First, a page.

Large renewable firms in the U.S. expect future, yearly taxpayer subsidies to reach over $60 billion; this doesn't include other direct loan payments and financial arrangements that wind and sun farms need to survive. Imagine $60 billion invested in medical supplies, pharmaceuticals, hospitals, and medical personnel to save lives.
Unemployment numbers are skyrocketing, but in Wisconsin, power subsidies have diverted public resources into rising electrical prices and lost jobs. A detailed study revealed billions wasted and 10,000 jobs per year eliminated to make way for green energy jobs, which never materialized. Real jobs were lost for jobs that need billions in taxpayer handouts to exist.
Neighboring Minnesota has the same results from its implementation of wind turbine energy to electricity farms over reliable natural gas, coal, and nuclear. Add U.S. dependence on China for rare earth minerals, which solar panels and wind turbines are useless without — and clean energy is revealed as a costly proposition during this global pandemic.
What reveals the entire notion of relying on chaotically intermittent renewables dangerous is a seminal work by energy expert Robert Bryce, titled Question of Power: Electricity and Wealth of Nations, which highlights this startling fact:
Roughly 3.3 billion people — about 45 percent of all the people on the planet — live in places where per-capita electricity consumption is less than 1,000 kilowatt-hours per year, or less than the amount used by a refrigerator.
Take into account that globally there are still 6,600 coal-fired power plants in use, and hundreds more planned in China and India, showing that the U.S., the Western world, and developing world needs affordable, reliable, abundant, and flexible energy to electricity that fossil fuels and nuclear provide to fight this pandemic.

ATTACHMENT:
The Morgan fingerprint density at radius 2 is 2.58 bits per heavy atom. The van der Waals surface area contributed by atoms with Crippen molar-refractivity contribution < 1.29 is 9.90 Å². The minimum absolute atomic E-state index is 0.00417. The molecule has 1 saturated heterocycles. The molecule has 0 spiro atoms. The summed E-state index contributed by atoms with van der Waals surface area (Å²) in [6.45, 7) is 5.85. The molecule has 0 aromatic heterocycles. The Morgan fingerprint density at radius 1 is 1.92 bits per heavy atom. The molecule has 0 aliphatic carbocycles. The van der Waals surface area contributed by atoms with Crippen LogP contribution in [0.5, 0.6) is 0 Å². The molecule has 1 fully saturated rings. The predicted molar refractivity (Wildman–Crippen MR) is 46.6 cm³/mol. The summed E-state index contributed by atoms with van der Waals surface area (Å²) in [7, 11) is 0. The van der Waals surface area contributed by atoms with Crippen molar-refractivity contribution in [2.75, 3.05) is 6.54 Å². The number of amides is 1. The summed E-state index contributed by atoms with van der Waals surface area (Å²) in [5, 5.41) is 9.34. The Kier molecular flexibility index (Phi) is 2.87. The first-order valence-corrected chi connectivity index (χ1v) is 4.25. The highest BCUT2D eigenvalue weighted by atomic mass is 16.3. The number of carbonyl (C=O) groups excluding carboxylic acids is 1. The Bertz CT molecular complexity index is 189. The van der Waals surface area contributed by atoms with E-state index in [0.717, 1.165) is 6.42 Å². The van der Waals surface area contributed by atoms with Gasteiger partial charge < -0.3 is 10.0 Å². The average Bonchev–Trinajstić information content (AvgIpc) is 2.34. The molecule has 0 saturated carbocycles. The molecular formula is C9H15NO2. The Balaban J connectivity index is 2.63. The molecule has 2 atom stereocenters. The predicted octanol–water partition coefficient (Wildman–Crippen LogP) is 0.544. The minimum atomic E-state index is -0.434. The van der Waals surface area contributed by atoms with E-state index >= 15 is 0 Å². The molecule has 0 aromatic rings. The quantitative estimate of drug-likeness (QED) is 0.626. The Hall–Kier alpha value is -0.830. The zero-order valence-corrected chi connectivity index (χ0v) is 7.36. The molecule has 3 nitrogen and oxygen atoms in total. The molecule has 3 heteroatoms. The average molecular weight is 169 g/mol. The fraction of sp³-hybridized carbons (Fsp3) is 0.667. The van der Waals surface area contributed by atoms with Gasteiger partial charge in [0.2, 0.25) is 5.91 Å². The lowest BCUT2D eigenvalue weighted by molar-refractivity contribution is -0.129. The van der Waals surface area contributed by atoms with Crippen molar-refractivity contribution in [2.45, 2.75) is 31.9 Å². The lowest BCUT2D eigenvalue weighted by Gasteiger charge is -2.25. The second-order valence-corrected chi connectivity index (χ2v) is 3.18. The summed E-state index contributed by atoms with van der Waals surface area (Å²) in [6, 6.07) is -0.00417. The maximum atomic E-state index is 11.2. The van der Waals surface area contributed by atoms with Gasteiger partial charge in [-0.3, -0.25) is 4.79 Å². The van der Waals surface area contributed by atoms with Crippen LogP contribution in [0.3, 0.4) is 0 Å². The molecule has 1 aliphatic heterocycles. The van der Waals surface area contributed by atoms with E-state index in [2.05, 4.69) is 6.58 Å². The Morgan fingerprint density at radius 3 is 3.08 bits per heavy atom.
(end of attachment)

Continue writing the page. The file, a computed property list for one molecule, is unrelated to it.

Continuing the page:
Uncertainty is the one constant the coronavirus has shown. Long-term planning is no longer en vogue — now it's understanding cratering oil prices, a possible Great Depression in the U.S. if the country doesn't get back to work soon, trillion-dollar deficits as the new norm, and prosperity taking a backseat to police state–like lockdowns. More damning for renewables than endless subsidies is the fact that without fossil fuels, the coronavirus would rage unchecked.
Over 6,000 products come from a barrel of crude oil — including every part in solar panels and wind turbines. Additionally, renewables can't produce plastic for plastic gloves, ventilator parts, pharmaceuticals, building materials for hospitals, or protective gear for doctors and nurses. All those products begin from crude oil; as the Wall Street Journal puts it, "Big Oil to the Coronavirus Rescue."
We are at a "nexus" during this pandemic of choosing between life-saving products coming from crude oil and renewables that destroy lives, jobs, taxpayer protection, electrical grids, landscapes, and the ability to fight COVID-19. Choosing reliable energy sources over renewables that still need decades of research to improve their energy density and reliability is prudent during these nail-biting times.